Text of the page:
With the setting up of 11 new payments banks in the country, an incremental amount of at least Rs 14 lakh crore per annum may be freed up for funding the infrastructure sector, an internal study by the State Bank of India (SBI) said.
The report said that at present people hold a significant amount of cash with them for their day-to-day transactions. “It is expected that the payment banks will accelerate India’s journey to a cashless economy. In a simple arithmetic, even if the cash with public gets reduced by 1%, this will increase the deposit base of banks by around Rs 15 lakh crore,” the report revealed.The payments banks would not offer full banking services and confine its operations to acceptance of deposits, remittance services and other specified services. They have also been allowed to hold a maximum deposits of Rs 1 lakh per customer in the initial phase.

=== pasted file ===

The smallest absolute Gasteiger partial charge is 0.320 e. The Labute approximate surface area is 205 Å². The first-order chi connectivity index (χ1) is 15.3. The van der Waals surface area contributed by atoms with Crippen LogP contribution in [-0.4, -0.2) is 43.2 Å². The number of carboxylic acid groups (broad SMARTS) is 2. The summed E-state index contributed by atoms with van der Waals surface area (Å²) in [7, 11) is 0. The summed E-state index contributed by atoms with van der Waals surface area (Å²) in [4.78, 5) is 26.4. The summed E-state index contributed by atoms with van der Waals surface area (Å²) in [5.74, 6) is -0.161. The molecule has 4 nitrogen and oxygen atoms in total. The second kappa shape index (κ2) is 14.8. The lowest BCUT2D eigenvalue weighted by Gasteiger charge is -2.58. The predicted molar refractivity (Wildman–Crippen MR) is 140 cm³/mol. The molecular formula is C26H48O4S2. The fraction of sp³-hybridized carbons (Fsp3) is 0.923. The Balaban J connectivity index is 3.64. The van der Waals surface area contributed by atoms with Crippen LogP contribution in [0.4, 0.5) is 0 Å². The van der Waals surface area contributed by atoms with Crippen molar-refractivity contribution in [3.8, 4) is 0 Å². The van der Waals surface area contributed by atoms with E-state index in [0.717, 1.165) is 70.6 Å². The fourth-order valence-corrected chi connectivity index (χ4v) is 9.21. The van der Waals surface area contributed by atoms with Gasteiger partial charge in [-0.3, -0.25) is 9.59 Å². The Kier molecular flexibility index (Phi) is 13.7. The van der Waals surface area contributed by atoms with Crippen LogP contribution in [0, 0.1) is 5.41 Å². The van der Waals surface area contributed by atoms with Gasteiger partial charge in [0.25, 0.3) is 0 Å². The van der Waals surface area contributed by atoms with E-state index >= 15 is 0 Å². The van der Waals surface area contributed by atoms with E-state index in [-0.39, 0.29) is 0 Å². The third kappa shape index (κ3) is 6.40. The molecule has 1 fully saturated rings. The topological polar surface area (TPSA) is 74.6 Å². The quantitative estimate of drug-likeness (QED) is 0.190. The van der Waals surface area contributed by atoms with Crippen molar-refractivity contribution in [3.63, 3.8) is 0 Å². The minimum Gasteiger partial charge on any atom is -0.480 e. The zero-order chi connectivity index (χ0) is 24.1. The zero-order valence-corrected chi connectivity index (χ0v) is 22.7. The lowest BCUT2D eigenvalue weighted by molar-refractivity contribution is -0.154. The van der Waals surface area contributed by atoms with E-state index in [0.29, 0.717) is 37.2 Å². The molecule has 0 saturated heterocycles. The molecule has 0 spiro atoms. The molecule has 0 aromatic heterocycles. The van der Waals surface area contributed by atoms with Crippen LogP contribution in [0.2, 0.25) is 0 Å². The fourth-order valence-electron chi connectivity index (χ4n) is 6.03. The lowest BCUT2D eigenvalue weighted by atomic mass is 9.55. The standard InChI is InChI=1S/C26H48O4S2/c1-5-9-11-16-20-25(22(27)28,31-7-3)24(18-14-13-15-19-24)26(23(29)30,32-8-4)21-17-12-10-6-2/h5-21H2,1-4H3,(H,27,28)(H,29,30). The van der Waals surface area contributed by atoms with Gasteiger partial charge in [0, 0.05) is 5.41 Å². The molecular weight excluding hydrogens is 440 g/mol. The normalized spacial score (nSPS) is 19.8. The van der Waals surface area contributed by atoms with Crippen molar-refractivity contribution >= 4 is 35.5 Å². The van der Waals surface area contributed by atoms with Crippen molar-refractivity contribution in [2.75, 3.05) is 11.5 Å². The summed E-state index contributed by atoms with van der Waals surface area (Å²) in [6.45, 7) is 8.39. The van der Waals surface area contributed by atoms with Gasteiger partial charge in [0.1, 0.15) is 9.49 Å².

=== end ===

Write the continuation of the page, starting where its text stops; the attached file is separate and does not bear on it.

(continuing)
At present, the outstanding deposit of small banks in India is about Rs 1 lakh crore. The report said that if each payments bank mobilises one fourth of such deposits in a year, with an assumption of a penetration rate of 25% and given that the Jan Dhan Yojana mobilisation is around Rs 20,000 crore in a year, 11 payment banks would thus mobilise around Rs 2.75 lakh crore.
“Given that payments banks can only invest in government securities, this entire amount will thus be freed up for credit needs towards the infrastructure sector,” Soumya Kanti Ghosh, chief economic adviser, SBI told HT.
Ghosh also said that the payments bank model will primarily run on digital mode and given that the credit profile and transaction history of customers will be easy to build, there is a huge opportunity for banks to unlock retail business potential.